Part 5 in a series.
In a piece about the American cult writer David Foster Wallace, who committed suicide on September 12, 2008, James Ryerson writes:
“Wallace was especially concerned that certain theoretical paradigms – the cerebral aestheticism of modernism, the clever trickery of postmodernism – too casually dispense with what he once called ‘the very old traditional human verities that have to do with spirituality and emotion and community.’ He called for a more forthright, engaged treatment of these basic truths.” (53)
Revisiting Reith is no exercise in nostalgia, rheumy-eyed memory of what was but can never be again. Rather it is an attempt to suggest that the fundamental issues which Reith engaged, in his spectacularly singular way, were precisely those questions of “human verities,” “spirituality,” “emotion and community,” of which Wallace wrote and which are every bit as relevant today as on that night when 1926 became 1927 and the Company became the Corporation.
We may mock Reithianism, but we might need to ask who are we to do so, what is so venerable, worthwhile, worthy, evolved about the culture within which we exist today? One does get the sense that when today’s broadcasters reference Reith there is a bizarre theatric of genuflecting, because that is expected, and, if one might use a colloquialism, giving him the finger because that is also expected, at one and the same time, because otherwise they would deemed old-fashioned, elitist, so yesterday. Behind Reith lay an idea, an ethos, a moral and cultural ambition much grander and worthy than anything laid before us now, an understanding that whatever the life well lived may be, it will surely not be within the kind of society and values by which we are now beset with its curious mixture of obsessive consumerism, banal appetites, strange infantile passions and deep irrationalities, “the vaguely furiously driven.”
53) New York Times, December 14, 2008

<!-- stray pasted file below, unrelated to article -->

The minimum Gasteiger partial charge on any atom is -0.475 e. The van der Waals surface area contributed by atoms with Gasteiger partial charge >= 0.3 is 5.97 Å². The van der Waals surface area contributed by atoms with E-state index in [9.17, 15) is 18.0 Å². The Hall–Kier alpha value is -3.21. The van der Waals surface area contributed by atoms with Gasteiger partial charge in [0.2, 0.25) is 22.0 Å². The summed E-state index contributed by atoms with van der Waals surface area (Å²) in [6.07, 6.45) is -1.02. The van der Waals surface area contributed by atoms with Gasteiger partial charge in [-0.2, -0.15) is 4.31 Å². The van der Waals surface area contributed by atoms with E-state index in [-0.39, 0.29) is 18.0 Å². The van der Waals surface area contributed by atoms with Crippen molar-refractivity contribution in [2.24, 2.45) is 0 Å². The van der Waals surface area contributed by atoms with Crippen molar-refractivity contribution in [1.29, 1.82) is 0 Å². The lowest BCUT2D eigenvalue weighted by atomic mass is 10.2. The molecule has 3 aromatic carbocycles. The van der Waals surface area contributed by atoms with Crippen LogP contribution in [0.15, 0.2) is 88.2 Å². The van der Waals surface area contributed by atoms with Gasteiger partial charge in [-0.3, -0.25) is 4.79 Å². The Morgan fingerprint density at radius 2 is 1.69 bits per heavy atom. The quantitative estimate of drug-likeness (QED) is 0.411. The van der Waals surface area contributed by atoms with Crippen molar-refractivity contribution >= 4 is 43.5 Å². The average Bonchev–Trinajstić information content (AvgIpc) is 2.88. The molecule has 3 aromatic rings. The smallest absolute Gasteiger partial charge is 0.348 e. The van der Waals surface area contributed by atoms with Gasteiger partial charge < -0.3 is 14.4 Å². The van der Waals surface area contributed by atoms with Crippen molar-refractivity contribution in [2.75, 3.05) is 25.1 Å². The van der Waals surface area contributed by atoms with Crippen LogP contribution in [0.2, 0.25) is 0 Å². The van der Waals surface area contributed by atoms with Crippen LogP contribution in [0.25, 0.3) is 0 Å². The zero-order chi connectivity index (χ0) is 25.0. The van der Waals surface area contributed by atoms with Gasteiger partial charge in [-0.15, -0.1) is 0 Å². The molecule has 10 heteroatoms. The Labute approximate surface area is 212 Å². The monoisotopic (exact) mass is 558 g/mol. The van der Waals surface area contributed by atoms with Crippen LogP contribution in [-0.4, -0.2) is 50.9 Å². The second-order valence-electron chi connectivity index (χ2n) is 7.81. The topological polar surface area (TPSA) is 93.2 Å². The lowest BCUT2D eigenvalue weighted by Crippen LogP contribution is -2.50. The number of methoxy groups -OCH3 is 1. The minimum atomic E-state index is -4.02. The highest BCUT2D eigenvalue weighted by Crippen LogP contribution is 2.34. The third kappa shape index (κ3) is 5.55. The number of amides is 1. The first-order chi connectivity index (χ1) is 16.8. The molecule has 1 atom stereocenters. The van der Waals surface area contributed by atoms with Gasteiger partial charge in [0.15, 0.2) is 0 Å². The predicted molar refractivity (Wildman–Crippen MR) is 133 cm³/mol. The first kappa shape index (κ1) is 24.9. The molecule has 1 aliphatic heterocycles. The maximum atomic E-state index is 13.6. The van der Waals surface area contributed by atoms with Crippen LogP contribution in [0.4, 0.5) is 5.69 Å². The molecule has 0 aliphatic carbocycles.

Professor Michael Tracey, has been Professor in the School of Journalism and Mass Communication, University of Colorado at Boulder since 1988. From 1981 to 1988 he was head of the London based Broadcasting Research Unit, then Britain’s leading think tank dealing with media issues. He received his bachelor’s degree in politics from the University of Exeter in 1971, and his doctorate from the Centre for Mass Communications Research at the University of Leicester in 1975. From 1975 to 1981 he was a Research Fellow at the Leicester Centre. Tracey has written eight books, including his 1983 biography of Sir Hugh Greene, Director General of the BBC from 1960 to1969, “A Variety of Lives; a Biography of Sir Hugh Greene” (Bodley Head) and his 1998 book, “The Decline and Fall of Public Service Broadcasting” (Oxford University Press.) Tracey has also written scores of articles on many different aspects of media and communication, but most notably dealing with the history, condition and future of public service broadcasting. He has also lectured in many different countries. From 1991 to 1998 he was a Trustee of the International Institute of Communications, and from 1994 to 1999, Visiting Professor and Chair of International Communications at the University of Salford. More recently he has produced documentaries, with his friend and colleague David Mills, and their work has appeared in the UK on Channel Four, ITV, and the American networks CBS, Court TV and A&E. They are developing a documentary series that will profile the lives of successful men who never knew their fathers. In 2008 he published his first e-book on Scholars & Rogues. “From Xmas to August: an Essay on Murder, Media Mayhem and the Condition of the Culture” is about his decade long involvement in the case of JonBenet Ramsey. He is currently working on a book of essays, “Lost in a Haunted Wood: Politics, Culture and the Question of Language in 21st Century America” and writing the authorized biography of the life and times of the legendary British broadcaster Donald Baverstock. He now lives with his wife, Jen, three dogs, Beau, Jess and Babe and his cat Miss Bardot, in a small hamlet at 9,000 feet in the Rocky Mountains west of Boulder.